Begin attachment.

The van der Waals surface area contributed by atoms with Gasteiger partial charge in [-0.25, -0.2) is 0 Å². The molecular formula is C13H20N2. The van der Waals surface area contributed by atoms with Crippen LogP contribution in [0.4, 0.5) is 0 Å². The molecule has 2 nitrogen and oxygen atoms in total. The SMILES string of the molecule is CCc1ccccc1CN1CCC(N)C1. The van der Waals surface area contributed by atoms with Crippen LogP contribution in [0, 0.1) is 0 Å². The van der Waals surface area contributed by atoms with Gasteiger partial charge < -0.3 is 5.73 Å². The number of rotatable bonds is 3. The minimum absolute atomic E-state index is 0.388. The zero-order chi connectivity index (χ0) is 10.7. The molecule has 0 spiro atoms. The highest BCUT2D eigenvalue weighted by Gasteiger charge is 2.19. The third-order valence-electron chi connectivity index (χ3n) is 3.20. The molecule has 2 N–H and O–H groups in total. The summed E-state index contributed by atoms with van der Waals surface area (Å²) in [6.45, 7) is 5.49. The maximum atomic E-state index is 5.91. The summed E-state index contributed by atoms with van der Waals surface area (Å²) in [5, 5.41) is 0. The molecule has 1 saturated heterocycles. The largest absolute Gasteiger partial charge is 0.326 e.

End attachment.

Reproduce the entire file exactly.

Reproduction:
The van der Waals surface area contributed by atoms with Gasteiger partial charge in [-0.25, -0.2) is 0 Å². The molecular formula is C13H20N2. The van der Waals surface area contributed by atoms with Crippen LogP contribution in [0.4, 0.5) is 0 Å². The molecule has 2 nitrogen and oxygen atoms in total. The SMILES string of the molecule is CCc1ccccc1CN1CCC(N)C1. The van der Waals surface area contributed by atoms with Crippen LogP contribution in [0, 0.1) is 0 Å². The van der Waals surface area contributed by atoms with Gasteiger partial charge < -0.3 is 5.73 Å². The number of rotatable bonds is 3. The minimum absolute atomic E-state index is 0.388. The zero-order chi connectivity index (χ0) is 10.7. The molecule has 0 spiro atoms. The highest BCUT2D eigenvalue weighted by Gasteiger charge is 2.19. The third-order valence-electron chi connectivity index (χ3n) is 3.20. The molecule has 2 N–H and O–H groups in total. The summed E-state index contributed by atoms with van der Waals surface area (Å²) in [6.45, 7) is 5.49. The maximum atomic E-state index is 5.91. The summed E-state index contributed by atoms with van der Waals surface area (Å²) in [5, 5.41) is 0. The molecule has 1 saturated heterocycles. The largest absolute Gasteiger partial charge is 0.326 e.